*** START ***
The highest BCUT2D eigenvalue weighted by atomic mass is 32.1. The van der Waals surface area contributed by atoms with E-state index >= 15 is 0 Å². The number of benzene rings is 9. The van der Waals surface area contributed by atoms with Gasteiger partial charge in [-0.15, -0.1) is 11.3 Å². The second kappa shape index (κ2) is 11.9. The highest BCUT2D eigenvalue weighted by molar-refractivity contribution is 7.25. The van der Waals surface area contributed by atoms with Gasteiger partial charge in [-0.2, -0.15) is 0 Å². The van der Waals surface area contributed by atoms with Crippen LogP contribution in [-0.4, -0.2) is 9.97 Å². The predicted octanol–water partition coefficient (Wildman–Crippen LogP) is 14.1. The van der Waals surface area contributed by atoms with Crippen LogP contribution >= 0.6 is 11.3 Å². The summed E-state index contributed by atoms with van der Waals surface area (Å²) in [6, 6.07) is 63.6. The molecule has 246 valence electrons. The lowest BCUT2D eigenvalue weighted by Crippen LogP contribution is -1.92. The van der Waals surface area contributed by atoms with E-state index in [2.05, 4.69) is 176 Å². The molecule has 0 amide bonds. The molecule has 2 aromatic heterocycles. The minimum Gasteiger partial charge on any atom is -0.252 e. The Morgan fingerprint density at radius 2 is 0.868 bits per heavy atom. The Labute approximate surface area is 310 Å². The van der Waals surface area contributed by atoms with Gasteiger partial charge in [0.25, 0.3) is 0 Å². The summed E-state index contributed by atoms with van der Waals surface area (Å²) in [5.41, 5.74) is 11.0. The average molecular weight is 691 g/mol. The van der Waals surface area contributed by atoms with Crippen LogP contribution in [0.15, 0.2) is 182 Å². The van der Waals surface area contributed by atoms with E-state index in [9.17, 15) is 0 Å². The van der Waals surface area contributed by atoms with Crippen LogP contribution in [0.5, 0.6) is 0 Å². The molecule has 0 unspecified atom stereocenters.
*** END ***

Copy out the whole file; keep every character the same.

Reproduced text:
The highest BCUT2D eigenvalue weighted by atomic mass is 32.1. The van der Waals surface area contributed by atoms with E-state index >= 15 is 0 Å². The number of benzene rings is 9. The van der Waals surface area contributed by atoms with Gasteiger partial charge in [-0.15, -0.1) is 11.3 Å². The second kappa shape index (κ2) is 11.9. The highest BCUT2D eigenvalue weighted by molar-refractivity contribution is 7.25. The van der Waals surface area contributed by atoms with Gasteiger partial charge in [-0.2, -0.15) is 0 Å². The van der Waals surface area contributed by atoms with Crippen LogP contribution in [-0.4, -0.2) is 9.97 Å². The predicted octanol–water partition coefficient (Wildman–Crippen LogP) is 14.1. The van der Waals surface area contributed by atoms with Crippen LogP contribution >= 0.6 is 11.3 Å². The summed E-state index contributed by atoms with van der Waals surface area (Å²) in [6, 6.07) is 63.6. The molecule has 246 valence electrons. The lowest BCUT2D eigenvalue weighted by Crippen LogP contribution is -1.92. The van der Waals surface area contributed by atoms with E-state index in [2.05, 4.69) is 176 Å². The molecule has 0 amide bonds. The molecule has 2 aromatic heterocycles. The minimum Gasteiger partial charge on any atom is -0.252 e. The Morgan fingerprint density at radius 2 is 0.868 bits per heavy atom. The Labute approximate surface area is 310 Å². The van der Waals surface area contributed by atoms with Gasteiger partial charge in [0.25, 0.3) is 0 Å². The summed E-state index contributed by atoms with van der Waals surface area (Å²) in [5.41, 5.74) is 11.0. The average molecular weight is 691 g/mol. The van der Waals surface area contributed by atoms with Crippen LogP contribution in [0.15, 0.2) is 182 Å². The van der Waals surface area contributed by atoms with E-state index in [9.17, 15) is 0 Å². The van der Waals surface area contributed by atoms with Crippen LogP contribution in [0.5, 0.6) is 0 Å². The molecule has 0 unspecified atom stereocenters.